Drop price of good food - study

21:24, Sep 01 2009

Discount cards or vouchers for cut-price, healthy food have been proposed for the poor and chronically ill.

Research by an Otago University health economist proposes a food-discount system similar to the food stamps distributed to the poor in the United States.

Des O'Dea will present his Government-funded research today at a public health conference in Dunedin. His investigation was commissioned by the Labour government.

O'Dea and colleagues from Otago University's Wellington campus considered whether the GST on fruit and vegetables should be scrapped, but decided that would be difficult to administer.

The Ministry of Health will consider the findings and recommendations.

The voucher or discount-card system has been supported, in principle, by dietitians and health lobby groups.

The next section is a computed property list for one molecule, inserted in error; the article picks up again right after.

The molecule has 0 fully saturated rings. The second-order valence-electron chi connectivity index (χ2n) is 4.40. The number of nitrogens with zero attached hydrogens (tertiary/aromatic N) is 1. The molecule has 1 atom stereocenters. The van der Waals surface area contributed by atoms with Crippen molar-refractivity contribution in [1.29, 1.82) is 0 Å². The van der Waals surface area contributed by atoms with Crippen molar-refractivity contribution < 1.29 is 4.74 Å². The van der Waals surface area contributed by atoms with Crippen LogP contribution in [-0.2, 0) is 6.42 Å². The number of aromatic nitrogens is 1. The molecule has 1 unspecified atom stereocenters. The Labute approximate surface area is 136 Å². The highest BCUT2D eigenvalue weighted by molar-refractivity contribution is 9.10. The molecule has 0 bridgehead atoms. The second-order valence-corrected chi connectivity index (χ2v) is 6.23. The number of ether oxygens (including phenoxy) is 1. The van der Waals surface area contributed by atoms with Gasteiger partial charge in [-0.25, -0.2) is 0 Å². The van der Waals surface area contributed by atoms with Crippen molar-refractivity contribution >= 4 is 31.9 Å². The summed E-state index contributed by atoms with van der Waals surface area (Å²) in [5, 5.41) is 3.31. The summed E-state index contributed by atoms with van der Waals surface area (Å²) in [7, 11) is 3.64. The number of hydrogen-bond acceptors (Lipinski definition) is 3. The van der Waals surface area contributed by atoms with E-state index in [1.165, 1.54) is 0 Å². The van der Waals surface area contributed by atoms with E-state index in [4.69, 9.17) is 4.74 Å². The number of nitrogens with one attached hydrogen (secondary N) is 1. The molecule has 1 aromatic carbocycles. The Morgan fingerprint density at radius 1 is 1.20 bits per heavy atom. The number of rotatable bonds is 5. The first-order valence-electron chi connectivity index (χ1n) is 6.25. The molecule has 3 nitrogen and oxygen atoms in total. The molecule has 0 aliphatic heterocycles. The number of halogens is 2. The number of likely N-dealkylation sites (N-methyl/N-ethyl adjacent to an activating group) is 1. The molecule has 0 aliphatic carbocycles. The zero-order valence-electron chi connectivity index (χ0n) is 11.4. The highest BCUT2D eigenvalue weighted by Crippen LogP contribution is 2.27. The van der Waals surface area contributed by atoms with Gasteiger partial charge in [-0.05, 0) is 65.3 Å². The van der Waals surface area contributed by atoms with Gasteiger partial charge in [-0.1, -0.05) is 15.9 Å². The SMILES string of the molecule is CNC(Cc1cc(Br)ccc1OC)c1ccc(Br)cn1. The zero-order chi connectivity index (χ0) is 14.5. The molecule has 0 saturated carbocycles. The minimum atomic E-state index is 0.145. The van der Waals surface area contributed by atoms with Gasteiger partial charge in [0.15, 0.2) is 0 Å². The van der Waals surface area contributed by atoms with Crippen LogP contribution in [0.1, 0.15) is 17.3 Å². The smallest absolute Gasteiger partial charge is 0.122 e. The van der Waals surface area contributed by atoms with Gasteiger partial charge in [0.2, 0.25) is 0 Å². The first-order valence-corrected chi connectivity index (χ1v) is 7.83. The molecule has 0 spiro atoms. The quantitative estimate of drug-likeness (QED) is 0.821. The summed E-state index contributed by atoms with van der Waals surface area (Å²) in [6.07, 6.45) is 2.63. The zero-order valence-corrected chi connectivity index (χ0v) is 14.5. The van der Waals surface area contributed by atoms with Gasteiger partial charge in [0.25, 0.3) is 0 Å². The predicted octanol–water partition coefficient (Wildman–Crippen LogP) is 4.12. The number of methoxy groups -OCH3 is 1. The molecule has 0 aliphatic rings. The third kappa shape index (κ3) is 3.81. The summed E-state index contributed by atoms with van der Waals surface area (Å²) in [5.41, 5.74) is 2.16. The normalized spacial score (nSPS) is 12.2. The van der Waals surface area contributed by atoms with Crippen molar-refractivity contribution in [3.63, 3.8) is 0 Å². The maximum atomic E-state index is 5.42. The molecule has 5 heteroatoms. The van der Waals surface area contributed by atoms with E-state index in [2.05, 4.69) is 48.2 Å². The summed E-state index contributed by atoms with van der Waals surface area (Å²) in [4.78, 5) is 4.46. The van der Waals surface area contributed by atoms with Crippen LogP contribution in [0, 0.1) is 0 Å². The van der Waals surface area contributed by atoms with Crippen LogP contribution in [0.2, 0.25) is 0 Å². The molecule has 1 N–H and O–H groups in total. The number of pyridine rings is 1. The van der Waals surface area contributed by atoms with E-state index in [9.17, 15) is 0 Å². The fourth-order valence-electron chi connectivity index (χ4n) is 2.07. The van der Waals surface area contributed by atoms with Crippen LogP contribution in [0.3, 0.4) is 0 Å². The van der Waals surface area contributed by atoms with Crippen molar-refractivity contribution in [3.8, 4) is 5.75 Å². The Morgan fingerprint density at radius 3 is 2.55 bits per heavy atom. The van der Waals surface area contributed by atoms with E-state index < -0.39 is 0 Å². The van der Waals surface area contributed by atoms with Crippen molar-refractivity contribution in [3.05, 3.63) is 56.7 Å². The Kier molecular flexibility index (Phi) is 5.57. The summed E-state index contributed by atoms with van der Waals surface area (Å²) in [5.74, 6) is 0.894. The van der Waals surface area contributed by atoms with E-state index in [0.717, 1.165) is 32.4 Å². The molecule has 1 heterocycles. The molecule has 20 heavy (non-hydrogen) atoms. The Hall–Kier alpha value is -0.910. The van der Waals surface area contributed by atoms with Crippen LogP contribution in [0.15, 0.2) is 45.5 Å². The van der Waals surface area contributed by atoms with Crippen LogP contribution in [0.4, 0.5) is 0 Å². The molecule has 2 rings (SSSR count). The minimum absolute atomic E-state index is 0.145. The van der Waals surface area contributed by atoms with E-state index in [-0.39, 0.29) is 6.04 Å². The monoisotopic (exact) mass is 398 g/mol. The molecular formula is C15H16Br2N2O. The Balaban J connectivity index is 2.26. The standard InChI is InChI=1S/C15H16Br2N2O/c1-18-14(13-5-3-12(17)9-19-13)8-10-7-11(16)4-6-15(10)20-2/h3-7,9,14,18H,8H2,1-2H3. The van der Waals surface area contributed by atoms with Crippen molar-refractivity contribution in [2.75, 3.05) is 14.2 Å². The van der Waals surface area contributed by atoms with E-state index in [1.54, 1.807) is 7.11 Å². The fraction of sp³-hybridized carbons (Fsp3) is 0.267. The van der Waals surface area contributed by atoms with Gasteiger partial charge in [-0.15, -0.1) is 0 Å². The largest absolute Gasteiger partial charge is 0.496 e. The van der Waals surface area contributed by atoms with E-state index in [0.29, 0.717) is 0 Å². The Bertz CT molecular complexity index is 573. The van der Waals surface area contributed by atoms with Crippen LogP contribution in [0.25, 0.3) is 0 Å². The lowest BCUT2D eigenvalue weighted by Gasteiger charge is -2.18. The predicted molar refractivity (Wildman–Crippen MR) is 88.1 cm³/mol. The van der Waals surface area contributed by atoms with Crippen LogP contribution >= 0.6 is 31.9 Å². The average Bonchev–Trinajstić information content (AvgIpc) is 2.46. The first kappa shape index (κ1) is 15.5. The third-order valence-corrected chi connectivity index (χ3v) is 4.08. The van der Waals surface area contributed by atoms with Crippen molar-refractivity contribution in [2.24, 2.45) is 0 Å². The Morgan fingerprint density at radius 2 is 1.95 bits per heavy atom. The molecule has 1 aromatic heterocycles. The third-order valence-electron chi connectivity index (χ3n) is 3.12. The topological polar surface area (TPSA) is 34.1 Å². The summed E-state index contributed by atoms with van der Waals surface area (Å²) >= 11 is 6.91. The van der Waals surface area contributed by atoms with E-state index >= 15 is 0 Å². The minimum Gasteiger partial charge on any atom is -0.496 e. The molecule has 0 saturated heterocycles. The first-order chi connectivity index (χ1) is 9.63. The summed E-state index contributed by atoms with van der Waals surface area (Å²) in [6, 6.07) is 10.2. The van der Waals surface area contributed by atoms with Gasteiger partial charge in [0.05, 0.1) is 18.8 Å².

However, some believed it would be better to drop the GST on fruit and vegetables.

Diabetes New Zealand president Chris Baty said any scheme that allowed people to eat more healthy food was a positive move.

However, everyone should be able to get a discount on fruit and vegetables, she said.

"We should be putting a fence at the top of the hill rather than waiting with an ambulance at the bottom. It's more expensive to provide healthy food to everyone and preventative care but it will be far better in the long run."

Baty said eating healthy food could help prevent obesity and, in turn, cancer, diabetes and other chronic illnesses that cost the health system.

Healthy eating should start early and it was disappointing the Government had scrapped bans on unhealthy food in school tuckshops, she said.

Public health nutritionist Bronwen King said she supported the discounted food concept, which would ideally include fresh fruit, vegetables and milk.

It would be difficult to determine which other foods would be discounted but a worthwhile effort, she said.

The Government understood that if people could not afford to buy food, let alone healthy products, it was a real problem and was trying to remedy it, King said.

The Press